A lot of stories begin with some kind of pursuit, whether it’s trying to find a lost manuscript, a missing person, or a lingering memory. If there’s any single place where the most numerous, meaningful, and profound pursuits are all collected, it’s undoubtedly a museum.
Page Tsou is an artist who frequently wins international awards and whose work has been selected five times for the Bologna Illustrators Exhibition. He is also a huge fan of museums. The mechanical factory in his hometown made him particularly fond of the precision and rationality behind machinery, and he believes that museums are similarly specialized, conscientious places. However, when he received an invitation from the National Taiwan Museum to create a picture book on the theme of Formosan clouded leopards, Tsou was faced with a stack of cryptic, stilted historical documents that gave him a huge headache.
“My works tend to be quite different from those of other illustrators, as I often branch out into different fields and draw on other art forms as well,” says Tsou. Living as a graphic designer, illustrator, curator, and even an interior designer, he’s extremely familiar with business language and knows exactly what the market likes, but picture books are different. He sees creating picture books as a kind of fate, so he only wants to work on projects that he finds interesting and feels strongly about.
“You can easily find information about Formosan clouded leopards on the internet. What I wanted to do was give the reader something that sparked their interest.”
Just as Tsou was getting worried, a member of staff at the museum introduced him to a painting of the leopard and uttered a sentence which touched him deeply. In that moment, Tsou immediately knew: “This is the story I want to draw.”
“Although the Formosan clouded leopard hasn’t been found, it still lives on in paintings.”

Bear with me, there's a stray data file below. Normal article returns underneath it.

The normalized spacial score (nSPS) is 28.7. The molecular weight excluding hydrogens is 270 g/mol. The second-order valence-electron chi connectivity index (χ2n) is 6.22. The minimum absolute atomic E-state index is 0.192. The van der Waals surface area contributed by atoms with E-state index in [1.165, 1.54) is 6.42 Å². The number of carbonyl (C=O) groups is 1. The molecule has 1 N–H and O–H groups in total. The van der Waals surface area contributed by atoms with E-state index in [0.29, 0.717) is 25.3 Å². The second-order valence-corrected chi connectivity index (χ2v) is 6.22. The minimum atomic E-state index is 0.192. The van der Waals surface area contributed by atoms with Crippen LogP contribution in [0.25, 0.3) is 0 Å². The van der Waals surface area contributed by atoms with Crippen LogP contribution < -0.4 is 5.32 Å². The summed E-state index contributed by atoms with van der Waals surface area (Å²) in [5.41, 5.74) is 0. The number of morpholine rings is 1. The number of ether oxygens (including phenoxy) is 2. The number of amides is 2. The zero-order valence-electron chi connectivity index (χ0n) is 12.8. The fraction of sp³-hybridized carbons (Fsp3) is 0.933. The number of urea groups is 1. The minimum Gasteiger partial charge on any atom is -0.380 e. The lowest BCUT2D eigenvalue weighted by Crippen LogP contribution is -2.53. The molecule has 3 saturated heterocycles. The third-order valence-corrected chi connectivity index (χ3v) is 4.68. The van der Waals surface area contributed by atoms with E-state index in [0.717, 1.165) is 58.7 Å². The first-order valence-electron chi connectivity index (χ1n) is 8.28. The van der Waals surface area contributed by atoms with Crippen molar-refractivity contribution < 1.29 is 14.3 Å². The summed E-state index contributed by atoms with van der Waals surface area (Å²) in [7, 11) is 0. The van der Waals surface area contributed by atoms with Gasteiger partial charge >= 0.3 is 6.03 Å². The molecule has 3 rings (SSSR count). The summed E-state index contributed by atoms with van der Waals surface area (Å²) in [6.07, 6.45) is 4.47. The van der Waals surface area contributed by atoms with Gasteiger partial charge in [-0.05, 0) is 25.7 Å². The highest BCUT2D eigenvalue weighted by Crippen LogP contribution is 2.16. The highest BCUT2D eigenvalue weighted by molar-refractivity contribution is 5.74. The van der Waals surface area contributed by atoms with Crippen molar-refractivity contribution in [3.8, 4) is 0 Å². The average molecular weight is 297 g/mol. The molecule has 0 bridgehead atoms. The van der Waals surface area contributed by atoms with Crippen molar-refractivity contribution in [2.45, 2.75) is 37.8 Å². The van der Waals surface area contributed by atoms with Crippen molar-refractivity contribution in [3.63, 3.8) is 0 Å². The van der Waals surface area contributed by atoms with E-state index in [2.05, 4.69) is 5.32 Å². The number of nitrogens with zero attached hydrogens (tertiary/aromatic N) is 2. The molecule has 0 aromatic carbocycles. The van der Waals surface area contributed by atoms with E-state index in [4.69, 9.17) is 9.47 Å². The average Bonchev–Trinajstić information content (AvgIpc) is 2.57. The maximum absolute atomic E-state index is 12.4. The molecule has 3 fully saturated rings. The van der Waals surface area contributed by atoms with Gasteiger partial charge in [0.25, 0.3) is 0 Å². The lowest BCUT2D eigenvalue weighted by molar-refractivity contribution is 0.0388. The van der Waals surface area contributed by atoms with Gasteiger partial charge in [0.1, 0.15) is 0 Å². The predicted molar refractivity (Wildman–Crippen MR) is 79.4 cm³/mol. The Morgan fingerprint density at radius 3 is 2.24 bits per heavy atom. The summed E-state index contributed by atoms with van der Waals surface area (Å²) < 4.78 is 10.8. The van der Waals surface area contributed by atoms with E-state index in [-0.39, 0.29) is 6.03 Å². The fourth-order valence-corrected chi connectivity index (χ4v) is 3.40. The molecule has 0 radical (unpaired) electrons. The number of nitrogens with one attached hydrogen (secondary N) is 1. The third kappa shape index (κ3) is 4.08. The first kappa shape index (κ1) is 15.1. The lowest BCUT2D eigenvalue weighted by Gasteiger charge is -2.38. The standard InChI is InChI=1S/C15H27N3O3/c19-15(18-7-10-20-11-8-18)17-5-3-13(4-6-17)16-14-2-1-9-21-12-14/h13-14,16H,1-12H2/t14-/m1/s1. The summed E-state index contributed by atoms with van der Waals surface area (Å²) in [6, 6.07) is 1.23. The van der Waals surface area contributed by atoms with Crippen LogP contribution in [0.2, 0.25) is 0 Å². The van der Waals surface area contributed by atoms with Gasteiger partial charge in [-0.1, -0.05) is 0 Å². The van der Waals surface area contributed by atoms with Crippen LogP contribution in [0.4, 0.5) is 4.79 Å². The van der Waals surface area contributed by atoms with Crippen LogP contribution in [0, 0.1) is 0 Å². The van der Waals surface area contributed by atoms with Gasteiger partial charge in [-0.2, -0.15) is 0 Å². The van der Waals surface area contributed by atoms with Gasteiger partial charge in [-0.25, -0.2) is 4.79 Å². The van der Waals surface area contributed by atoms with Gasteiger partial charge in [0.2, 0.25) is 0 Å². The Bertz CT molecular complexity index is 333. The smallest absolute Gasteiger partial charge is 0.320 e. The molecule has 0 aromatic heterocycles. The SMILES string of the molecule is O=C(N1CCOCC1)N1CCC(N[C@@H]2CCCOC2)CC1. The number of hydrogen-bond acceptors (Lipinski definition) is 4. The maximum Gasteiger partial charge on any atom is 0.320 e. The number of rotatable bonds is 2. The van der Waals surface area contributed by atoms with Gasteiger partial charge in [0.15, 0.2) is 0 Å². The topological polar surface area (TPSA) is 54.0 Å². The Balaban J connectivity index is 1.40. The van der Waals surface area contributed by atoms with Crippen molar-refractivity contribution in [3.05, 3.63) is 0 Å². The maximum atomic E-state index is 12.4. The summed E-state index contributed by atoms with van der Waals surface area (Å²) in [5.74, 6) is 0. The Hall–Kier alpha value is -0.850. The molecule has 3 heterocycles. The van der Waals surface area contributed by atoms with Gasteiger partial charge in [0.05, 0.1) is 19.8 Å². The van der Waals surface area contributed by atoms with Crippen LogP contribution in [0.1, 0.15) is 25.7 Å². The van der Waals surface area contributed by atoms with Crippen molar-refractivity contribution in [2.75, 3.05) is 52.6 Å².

The Formosan clouded leopard, which belonged to the same big-cat family as tigers and lions, was Taiwan’s largest and most ferocious wild animal but it typically stayed hidden in the forest, and its image as a brave, mysterious animal has made it a sacred symbol in some indigenous cultures.
A staff member at the museum showed Tsou a scientific illustration of the leopard by Robert Swinhoe, a British diplomat who was stationed in Taiwan during the nineteenth century. Swinhoe was a naturalist as well as a diplomat, and during his tenure he discovered and recorded a large number of local Taiwanese species. He longed to find a Formosan clouded leopard but it continued to elude him, so he had no choice but to entrust someone to draw this illustration according to the fur he collected.
More than a hundred years later, an employee at a technology company called Chiang Po-jen happened to see an adventive leopard at the zoo and joined the ranks of those who were actively looking for the animal in the wild. Even with the help of his modern technology, humans still haven’t been able to see the leopards with their own eyes.
The two men might have been from different eras, but it was the same pursuit and the same failure. However, in Tsou’s eyes none of it was in vain. Instead, it created a dramatic “needle in a haystack” search that spanned multiple time periods which added a romantic sense of destiny to the serious subject matter. Tsou took the Formosan clouded leopard as the main basis of the book and then used the two failed pursuits as parallel stories, which was how he managed to pull an emotional core out of the cold historical data.